January 31, 2008
American Anti-Semitism, New and Old
— Sarah Imhoff
The idea of a "new anti-Semitism" has ignited scholarly controversy in the United States for almost a decade now; many sources, a Nation article among them, call it a myth, while one book's subtitle calls it "The Current Crisis." If the original kind of anti-Semitism was a brand of racism that discriminated against Jews as individual people, the "new" anti-Semitism is characterized mainly by anti-Zionism and prejudice against Jews as a collective people. In a gross oversimplification, some explain that the target of the "old" anti-Semitism was the individual Jew, while the target of the new anti-Semitism is Israel. But while much of the American Jewish scholarly community is discussing whether and when anti-Israel discourse is anti-Semitic, and whether or not this anti-Semitism is "new," much of what everyone recognizes as anti-Semitism—without any qualifying age-adjectives—continues to occur unabated in the US.
Several recent and public anti-Semitic episodes demonstrate this strong continuation of the characteristics and motivations of the original sense of the word "anti-Semitism." For instance, anti-Semites continue to base their hatred on race and lineage and to use symbols, such as the swastika, to call attention to the Jew as a member of a biological group, and not a supporter of Israel. In November a clinical psychology professor at Columbia University's Teachers College discovered a large swastika spray-painted on her office door. Two times in the weeks before, she had received anti-Semitic flyers in her mailbox. Just before that, on October 10, a black professor at the college found a noose by her door. Almost all of the news coverage that mentioned the swastika also mentioned the noose, creating a parallel. Although Americans rarely characterize anti-Semitism as a species of racism, these events at Columbia and their subsequent news coverage indicate a distinctive racial component. Indeed, the swastika itself is a sign of racial categories. Hitler wanted to exterminate those with Jewish blood; he found cultural and religious categories irrelevant. The very fact that the symbol of the swastika still holds so much cultural power suggests that those race- or lineage-based categories still have powerful sway over our thinking.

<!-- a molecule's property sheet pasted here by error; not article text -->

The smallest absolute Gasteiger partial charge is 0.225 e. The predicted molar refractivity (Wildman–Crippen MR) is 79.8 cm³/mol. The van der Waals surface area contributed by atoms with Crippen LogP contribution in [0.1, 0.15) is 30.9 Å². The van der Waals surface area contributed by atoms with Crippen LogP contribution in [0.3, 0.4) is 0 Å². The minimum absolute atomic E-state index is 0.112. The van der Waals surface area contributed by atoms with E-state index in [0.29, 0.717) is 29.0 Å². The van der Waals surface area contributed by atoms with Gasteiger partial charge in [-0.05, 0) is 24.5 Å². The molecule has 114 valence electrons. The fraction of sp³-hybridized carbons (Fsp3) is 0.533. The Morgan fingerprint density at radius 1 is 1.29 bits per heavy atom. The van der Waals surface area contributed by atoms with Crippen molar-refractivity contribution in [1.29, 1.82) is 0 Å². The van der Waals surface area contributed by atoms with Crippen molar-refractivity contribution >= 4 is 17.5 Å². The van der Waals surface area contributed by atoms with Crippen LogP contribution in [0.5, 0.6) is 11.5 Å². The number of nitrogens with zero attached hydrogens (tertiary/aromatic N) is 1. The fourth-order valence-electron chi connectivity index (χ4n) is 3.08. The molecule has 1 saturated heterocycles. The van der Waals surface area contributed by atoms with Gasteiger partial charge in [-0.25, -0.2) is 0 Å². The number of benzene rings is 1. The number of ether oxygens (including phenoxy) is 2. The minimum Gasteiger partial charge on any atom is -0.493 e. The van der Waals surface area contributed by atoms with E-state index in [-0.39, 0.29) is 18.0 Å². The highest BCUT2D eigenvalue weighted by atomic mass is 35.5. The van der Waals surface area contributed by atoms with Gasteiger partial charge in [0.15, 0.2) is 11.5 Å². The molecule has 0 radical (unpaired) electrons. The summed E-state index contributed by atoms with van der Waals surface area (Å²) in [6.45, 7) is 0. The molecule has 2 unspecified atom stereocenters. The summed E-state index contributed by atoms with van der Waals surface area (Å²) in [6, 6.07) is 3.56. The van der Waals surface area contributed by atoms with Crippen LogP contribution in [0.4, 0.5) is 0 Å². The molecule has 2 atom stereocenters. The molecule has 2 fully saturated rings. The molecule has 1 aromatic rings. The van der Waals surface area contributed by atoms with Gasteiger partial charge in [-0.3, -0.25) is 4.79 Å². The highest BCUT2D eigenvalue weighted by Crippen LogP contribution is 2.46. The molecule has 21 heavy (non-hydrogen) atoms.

Likewise, other contemporary events hardly fall into the category of
a "new anti-Semitism" when they recapitulate the millennia-old
trope of blaming Jews for the death of Jesus. In December ten young adults
assaulted three New York subway riders because of their "Happy Hanukkah"
exclamations. First the attackers hurled anti-Semitic slurs, and one reportedly
remarked: "Oh, Hanukkah. That's the day that the Jews killed Jesus."
Physical assault followed. (The silver lining to the story, however, is
that a Muslim student from Bangladesh came to the defense of the three
Along with continuing racial hatred and blame for Jesus' death, stereotypes of the Shylock-type Jew, money-obsessed and controlling, still have robust support in the United States. In November, before the two events described above, the Anti-Defamation League published its new poll on American anti-Semitism, concluding from its results that of 2,000 Americans randomly selected for the telephone poll, fifteen percent were "unquestionably anti-Semitic." This number has been almost unchanged since 2002, along with the contents of the poll, which asked respondents to agree or disagree with some stereotypical accusations leveled against Jews. In addition to reconfirming the "killers of Christ" prejudice (twenty-seven percent agreed), the most anti-Semitic respondents sang another familiar tune: "Jews wield too much power in the business world," "Jews have too much power in the US today," and "Jews have too much control and influence on Wall Street" were the statements most likely to elicit agreement (sixty-seven to eighty-four percent).
These results indicate the extent to which the very language of "old" and "new" is problematic. Such stark oppositions often function under the implicit assumption that the "new" somehow supercedes or replaces the "old," or that the "old" no longer occupies the place it once did (think of the contested history of Christian responses to the relationship between the "Old" and "New" Testaments). However, as recent events and the ADL poll demonstrate, the "old" anti-Semitism refuses to show signs of growing old at all, but seems to retain the same vigor it had several decades ago. Perhaps contemporary scholars should consider the possibility that by drawing attention to the "new" forms of anti-Semitism, they paradoxically allow the other, more deeply ingrained forms to abide. Instead of being categorized—misleadingly—as "old" or "new," all forms of anti-Semitism should be named and addressed as equally dangerous to the worth and dignity of human life.
References: You can see the complete results of the Anti-Defamation League's poll at http://www.adl.org/PresRele/ASUS_12/5159_12.htm.
Sarah Imhoff is a PhD candidate in the History of Judaism at the University of Chicago Divinity School.
Sightings comes from the Martin Marty Center at the University of Chicago Divinity School.
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